The War On Bees?

One of the problems with policy positions is that, well, sometimes the knowledge that you need to figure out what the heck is really going on is kind of obscure.  Case in point: a lawsuit going on right now involving the EPA over a particular kind of pesticide, and its effect on bees (which recently had the equivalent of a deadly pandemic).  Cue the New York Times:

Last year, researchers identified a virus as a major cause of the die-off; the latest suspect is a class of pesticides called neonicotinoids, which are used to protect common agricultural seeds, including corn. The insecticides are systemic, which means they persist throughout the life of the plant. Scientists have demonstrated that exposure to these chemicals damages bees’ brain function, including their ability to home in on the hive.

In mid-March, environmental groups and beekeepers sued the Environmental Protection Agency to persuade it to withdraw its approval of two of the most widely used neonicotinoids. The manufacturers of these chemicals — notably Syngenta and Bayer CropScience — have claimed again and again that they are safe. And it is true that bees face other stresses. Even so, beekeepers managed to keep their hives relatively healthy before the increased use of neonicotinoids began in 2005.

Note that the NYT didn’t actually say that the virus was caused by neonicotinoids (which is good, because it’s not*): but they are kind of implying it.

But, anyway: not so fast, says the Wall Street Journal.

And what about the bees? In recent years there appears to have been increased bee “die-offs” and disappearances of whole hives in the United States and EU countries. Environmental groups such as Greenpeace, Friends of the Earth and the Center for Food Safety principally blame neonicotinoids, which have been used widely around the world for at least a decade.

But bee die-offs are not new. Bee colonies were also reported disappearing in the early part of the 20th century, long before modern insecticides. If neonicotinoids were causing die-offs, there should be more of them with the higher use of these insecticides—yet there aren’t.

The WSJ used Australia and (and to a lesser extent, Canada) as examples of neonicotinoid-using countries that have apparently lacked die-offs, and Switzerland as a neonicotinoid-banning country that has had a bee die-off.  The actual culprit for the bee die-offs is probably (as implicitly suggested in the NYT, and explicitly in the WSJ) the varroa mite:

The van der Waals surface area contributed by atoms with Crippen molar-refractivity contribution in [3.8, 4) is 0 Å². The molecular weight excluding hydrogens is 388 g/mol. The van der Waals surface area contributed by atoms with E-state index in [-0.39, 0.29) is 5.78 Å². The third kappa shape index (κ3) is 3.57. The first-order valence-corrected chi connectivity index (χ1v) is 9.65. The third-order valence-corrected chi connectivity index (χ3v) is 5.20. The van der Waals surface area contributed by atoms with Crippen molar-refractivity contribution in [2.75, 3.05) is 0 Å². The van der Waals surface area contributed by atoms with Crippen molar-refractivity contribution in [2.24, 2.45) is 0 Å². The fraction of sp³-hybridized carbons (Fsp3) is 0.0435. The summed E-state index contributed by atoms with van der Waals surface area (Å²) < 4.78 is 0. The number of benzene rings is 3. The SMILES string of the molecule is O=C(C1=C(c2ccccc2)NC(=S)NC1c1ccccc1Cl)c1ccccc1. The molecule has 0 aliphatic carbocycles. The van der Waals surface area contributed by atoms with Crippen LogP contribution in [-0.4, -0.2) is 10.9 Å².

Varroa mites are ectoparasites that feed on the hemolymph of immature and adult honey bees. Apis mellifera, the Western honey bee, is not the mite’s natural host. In fact, the mite is native to Asia where it parasitizes another cavity-dwelling honey bee, A. cerana (the eastern or Asian honey bee). Apis cerana is believed to have some natural defenses against the mite and consequently rarely is affected negatively by the mite. Only when colonies of A. mellifera were brought to Asia did people begin to realize how devastating the mites could be. Varroa’s host shift did not occur instantly, as evidence suggests that it may have taken 50-100 years (Webster and Delaplane 2001). Since that time, the mite has spread around the world and has become nearly-cosmopolitan in distribution.

Virgin field epidemic, in other words: which also handily explains why the pandemic.  The good news is that western honey bees will eventually become resistant to the mites; the bad news is, that will take some time.

Now this is where it becomes interesting.  The NYT (read: the environmental movement) thinks that banning neonicotinoids will be a good idea on its own merits; the WSJ (read: the agricultural industry) thinks that banning neonicotinoids will require that farmers will have to go back to organophosphates, which has their own bad press (to give you an idea of how that stuff needs to be treated with caution: sarin is an organophosphate).  And, of course, the entire dispute is being fought out in public by people who mostly couldn’t draw any of the chemical diagrams of any of the substances at issue, and I am not excluding myself from this assessment.